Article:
• Compliance – all products must comply with safety and quality standards. These can be industry-specific standards, third-party standards, and/or internal company-specific standards.

6. Investing in supply chain management

As the name implies, supply chain management (SCM) refers to handling and optimizing all the many complicated facets of a supply chain, involving goods and services. Even ensuring timely handoff from manufacturer to shipper to supplier to shipper to buyer is a massive task, and to do this cost effectively and build net value is truly a challenge.

Each product in a company may have its own supply chain that includes multiple manufacturers for parts, then the completed product, then the warehouse where it is stored, then its distribution centers, and finally, the store where a consumer can purchase it. As such, there are numerous working parts to consider for any product, and effective supply chain management only becomes more complex with more diverse product ranges.

Built for growing businesses, TradeGecko for Manufacturing allows you to automate and integrate your commerce and supply chain ecosystem – from production through to sales and order fulfillment. Managing production orders, multi-location inventory, and multichannel sales has never been easier.tradegecko_manufacturing_v2_2x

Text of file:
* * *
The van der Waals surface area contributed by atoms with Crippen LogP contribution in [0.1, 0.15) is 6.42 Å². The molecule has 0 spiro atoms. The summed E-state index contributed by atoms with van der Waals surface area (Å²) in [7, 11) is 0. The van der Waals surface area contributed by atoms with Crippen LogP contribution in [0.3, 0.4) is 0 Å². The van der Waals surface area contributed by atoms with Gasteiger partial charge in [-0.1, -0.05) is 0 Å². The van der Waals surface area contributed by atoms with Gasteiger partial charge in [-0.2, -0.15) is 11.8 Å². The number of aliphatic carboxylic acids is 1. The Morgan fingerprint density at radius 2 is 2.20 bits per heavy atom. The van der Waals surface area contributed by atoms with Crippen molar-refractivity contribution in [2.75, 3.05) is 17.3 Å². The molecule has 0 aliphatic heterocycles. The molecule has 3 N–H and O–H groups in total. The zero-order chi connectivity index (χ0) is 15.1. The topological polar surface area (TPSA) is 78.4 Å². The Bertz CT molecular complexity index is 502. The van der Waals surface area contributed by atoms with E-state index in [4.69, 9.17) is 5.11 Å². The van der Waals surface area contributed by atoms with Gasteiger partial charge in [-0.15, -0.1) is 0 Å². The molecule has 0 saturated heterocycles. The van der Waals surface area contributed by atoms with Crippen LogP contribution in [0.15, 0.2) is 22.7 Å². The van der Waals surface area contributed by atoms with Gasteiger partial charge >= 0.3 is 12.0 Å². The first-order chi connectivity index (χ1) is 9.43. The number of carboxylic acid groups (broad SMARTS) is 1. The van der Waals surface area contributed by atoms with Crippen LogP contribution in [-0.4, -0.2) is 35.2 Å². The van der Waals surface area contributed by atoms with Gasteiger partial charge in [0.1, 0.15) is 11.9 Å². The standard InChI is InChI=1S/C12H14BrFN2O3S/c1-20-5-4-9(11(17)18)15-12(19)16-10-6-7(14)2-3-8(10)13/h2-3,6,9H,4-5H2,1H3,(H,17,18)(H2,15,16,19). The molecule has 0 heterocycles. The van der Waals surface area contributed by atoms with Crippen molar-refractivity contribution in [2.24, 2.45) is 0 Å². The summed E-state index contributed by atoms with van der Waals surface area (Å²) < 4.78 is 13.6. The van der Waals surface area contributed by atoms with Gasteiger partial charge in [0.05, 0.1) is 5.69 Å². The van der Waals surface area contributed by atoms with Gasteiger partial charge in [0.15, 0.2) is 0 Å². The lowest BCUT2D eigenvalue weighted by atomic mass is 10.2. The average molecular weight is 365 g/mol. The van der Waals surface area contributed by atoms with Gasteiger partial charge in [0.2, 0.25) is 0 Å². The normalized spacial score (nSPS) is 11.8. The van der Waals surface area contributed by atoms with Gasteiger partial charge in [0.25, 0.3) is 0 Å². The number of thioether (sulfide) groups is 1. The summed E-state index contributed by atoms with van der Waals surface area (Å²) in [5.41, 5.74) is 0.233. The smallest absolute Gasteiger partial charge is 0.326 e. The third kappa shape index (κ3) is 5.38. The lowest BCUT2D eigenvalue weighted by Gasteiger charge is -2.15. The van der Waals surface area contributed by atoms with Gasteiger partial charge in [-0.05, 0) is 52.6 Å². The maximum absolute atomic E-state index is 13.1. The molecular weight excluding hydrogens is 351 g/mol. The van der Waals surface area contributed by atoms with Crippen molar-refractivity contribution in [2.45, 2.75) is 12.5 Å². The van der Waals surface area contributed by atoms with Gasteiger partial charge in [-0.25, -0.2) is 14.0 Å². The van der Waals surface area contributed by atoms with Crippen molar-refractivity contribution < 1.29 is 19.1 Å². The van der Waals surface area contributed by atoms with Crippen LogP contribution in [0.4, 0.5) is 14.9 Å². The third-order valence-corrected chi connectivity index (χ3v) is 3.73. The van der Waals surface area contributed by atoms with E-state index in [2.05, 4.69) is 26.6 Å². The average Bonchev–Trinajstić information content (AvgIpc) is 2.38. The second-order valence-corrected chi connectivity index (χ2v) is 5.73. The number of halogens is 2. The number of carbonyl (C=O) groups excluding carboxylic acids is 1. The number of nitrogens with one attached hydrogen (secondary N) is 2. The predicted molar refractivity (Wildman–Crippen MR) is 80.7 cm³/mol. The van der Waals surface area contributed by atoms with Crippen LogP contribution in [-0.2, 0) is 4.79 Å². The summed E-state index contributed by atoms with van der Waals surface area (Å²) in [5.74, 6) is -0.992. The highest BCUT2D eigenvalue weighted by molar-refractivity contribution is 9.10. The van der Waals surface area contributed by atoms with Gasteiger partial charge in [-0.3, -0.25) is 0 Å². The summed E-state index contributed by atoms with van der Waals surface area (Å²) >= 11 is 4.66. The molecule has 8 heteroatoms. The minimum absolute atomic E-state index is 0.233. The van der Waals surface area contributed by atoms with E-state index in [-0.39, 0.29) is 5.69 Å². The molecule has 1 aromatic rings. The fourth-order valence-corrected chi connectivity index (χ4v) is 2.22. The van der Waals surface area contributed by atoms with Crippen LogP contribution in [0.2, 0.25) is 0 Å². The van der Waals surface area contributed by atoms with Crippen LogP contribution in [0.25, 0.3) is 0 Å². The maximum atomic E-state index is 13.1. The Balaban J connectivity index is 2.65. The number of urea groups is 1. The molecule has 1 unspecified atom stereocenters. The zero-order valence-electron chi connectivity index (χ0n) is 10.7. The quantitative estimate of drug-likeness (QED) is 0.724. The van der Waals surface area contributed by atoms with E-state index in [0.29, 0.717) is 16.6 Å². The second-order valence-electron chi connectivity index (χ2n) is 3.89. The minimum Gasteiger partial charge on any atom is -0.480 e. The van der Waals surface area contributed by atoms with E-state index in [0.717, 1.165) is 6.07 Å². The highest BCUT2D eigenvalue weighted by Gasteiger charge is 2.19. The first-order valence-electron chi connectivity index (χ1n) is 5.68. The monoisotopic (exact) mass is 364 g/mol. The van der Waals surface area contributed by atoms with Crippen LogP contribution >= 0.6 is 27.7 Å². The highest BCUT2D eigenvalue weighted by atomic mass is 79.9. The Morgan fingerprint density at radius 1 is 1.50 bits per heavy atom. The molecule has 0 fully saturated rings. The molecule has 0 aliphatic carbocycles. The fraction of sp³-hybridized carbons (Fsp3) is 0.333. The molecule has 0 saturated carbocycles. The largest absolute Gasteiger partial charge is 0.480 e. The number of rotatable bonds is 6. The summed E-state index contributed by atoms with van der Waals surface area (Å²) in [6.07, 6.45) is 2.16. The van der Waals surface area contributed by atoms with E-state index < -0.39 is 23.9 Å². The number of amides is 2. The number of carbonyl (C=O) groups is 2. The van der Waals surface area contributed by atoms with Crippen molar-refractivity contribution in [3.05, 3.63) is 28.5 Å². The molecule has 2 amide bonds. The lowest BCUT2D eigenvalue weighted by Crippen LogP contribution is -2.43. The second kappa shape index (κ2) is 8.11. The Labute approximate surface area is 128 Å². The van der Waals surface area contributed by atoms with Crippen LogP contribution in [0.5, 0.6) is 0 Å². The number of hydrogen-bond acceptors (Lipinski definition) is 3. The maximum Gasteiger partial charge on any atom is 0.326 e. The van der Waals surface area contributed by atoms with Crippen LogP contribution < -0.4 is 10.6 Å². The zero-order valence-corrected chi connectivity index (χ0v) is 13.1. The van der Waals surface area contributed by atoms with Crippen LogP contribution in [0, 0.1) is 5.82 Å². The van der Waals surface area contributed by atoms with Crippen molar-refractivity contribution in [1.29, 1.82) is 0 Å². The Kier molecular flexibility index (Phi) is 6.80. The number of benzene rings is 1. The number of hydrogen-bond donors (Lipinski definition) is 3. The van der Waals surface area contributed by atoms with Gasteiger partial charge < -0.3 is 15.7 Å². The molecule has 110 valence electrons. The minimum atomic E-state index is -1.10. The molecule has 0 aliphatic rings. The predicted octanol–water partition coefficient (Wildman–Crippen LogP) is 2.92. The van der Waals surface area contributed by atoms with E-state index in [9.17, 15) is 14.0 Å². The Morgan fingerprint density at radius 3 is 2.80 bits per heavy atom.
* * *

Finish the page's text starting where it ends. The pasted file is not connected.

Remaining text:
TradeGecko’s core manufacturing capabilities are ideal for businesses with simple manufacturing needs. Using TradeGecko enables you to:

  • Gain an accurate understanding of the total cost of finished goods
  • Manage and track manufacturing order statuses
  • Set batch and expiry dates for finished goods
  • Receive alerts when component stocks are insufficient to complete pending orders
  • Add notes to production orders
  • Keep track of inventory levels for your components and finished goods across various warehouse locations and production facilities.

For more complex manufacturing requirements, TradeGecko integrates seamlessly with MRPs, letting manufacturers leverage two connected systems to take control of their supply chain ecosystem and production. Katana MRP provides TradeGecko customers with the ability to manage full production planning and manufacturing with floor-level control.

Stepping up your manufacturing efforts

Once you have a solid foundation in place based on the manufacturing principles above, you’ll be ready to move on to the next steps: deciding which manufacturing environment is most suitable for your product and business, then linking up with suppliers and factories to start your line.

In our upcoming manufacturing articles, we’ll take a deeper look at how to overcome common challenges further down the (production) line and how to effectively manage your manufacturing processes.